Some lawmakers, experts rebuff MTRCB call to regulate Netflix, other streaming platforms

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MANILA – Lawmakers and experts have objected to the Movie and Television Review and Classification Board's call to regulate Netflix and other video streaming platforms, saying it is impractical and that the regulating body does not have power to do so. 

For Senate Minority Leader Franklin Drilon, MTRCB's intent is "impractical," saying Netflix already has the capacity to regulate its own programs. 

"It’s very impractical. There are thousands of shows on Netflix alone – how will MTRCB review each one? Can the MTRCB review every single content that can be accessed through the internet? What will they do about virtual private networks that allow users to access content from other countries? If they insist on it, then taxpayers will be paying MTRCB only to stream movies and shows 24/7, 365 days,” he said in a statement. 

He suggested that MTRCB instead help video streaming sites improve the quality of the videos uploaded on their platforms. 

“If the platform is able to effectively self-regulate and has installed features through which access, particularly by certain age groups, can be limited, then there is no role left for the MTRCB to play,” Drilon said.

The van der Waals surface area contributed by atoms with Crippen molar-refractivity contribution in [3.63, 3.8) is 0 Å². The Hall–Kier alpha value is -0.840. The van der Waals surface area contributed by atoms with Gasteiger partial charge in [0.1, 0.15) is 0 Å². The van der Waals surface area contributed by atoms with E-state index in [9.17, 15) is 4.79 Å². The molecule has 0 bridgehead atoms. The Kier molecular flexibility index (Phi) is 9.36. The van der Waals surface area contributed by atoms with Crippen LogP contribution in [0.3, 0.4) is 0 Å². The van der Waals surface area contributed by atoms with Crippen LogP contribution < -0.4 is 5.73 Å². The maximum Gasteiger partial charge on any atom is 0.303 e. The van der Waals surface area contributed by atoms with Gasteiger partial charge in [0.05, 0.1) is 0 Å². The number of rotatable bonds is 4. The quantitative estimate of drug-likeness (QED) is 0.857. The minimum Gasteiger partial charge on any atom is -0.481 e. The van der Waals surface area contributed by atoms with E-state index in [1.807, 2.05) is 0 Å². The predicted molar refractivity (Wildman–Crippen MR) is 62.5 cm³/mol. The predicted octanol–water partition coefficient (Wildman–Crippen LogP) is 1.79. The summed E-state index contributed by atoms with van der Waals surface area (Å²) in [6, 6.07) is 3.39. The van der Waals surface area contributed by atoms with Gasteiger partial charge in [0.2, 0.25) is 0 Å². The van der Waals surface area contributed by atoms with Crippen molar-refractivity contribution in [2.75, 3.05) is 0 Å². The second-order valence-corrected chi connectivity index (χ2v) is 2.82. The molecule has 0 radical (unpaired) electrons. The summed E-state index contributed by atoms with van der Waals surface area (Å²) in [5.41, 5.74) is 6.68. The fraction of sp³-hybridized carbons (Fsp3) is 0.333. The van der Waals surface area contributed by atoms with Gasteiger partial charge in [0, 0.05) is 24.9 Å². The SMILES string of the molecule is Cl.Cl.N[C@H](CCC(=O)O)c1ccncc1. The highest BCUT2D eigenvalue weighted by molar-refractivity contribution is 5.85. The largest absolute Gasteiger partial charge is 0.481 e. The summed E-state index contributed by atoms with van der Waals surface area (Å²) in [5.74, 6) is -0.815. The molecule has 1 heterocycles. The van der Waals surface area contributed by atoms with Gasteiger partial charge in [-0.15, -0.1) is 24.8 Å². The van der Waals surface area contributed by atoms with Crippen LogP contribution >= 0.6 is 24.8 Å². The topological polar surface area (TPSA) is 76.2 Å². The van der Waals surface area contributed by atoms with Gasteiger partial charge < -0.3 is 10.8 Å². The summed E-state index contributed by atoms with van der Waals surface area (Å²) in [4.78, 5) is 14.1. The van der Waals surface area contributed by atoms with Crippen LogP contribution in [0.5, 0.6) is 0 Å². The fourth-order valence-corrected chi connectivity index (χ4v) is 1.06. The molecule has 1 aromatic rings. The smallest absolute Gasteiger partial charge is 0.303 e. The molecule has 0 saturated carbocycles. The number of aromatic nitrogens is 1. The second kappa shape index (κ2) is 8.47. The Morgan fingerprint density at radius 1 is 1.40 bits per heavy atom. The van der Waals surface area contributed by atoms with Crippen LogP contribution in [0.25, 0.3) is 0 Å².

He also slammed MTRCB for "not being able to evolve" outside its origins – which stemmed from a Presidential Decree implemented when Ferdinand Marcos declared martial law in 1972. The Marcos regime was marked by heavy media censorship.

“The MTRCB is a martial law creation. It has been institutionalized as a tool for censorship. It is unfortunate that MTRCB has not been able to evolve and rise above its martial law origins inclined towards censorship and has not been a driver of self-regulation in the industry,” ani Drilon. 

For House Speaker Alan Peter Cayetano, the proposal is"ridiculous" and "mind boggling." 

He described the proposal as "the kind of bureaucratic thinking that gives government workers a bad name."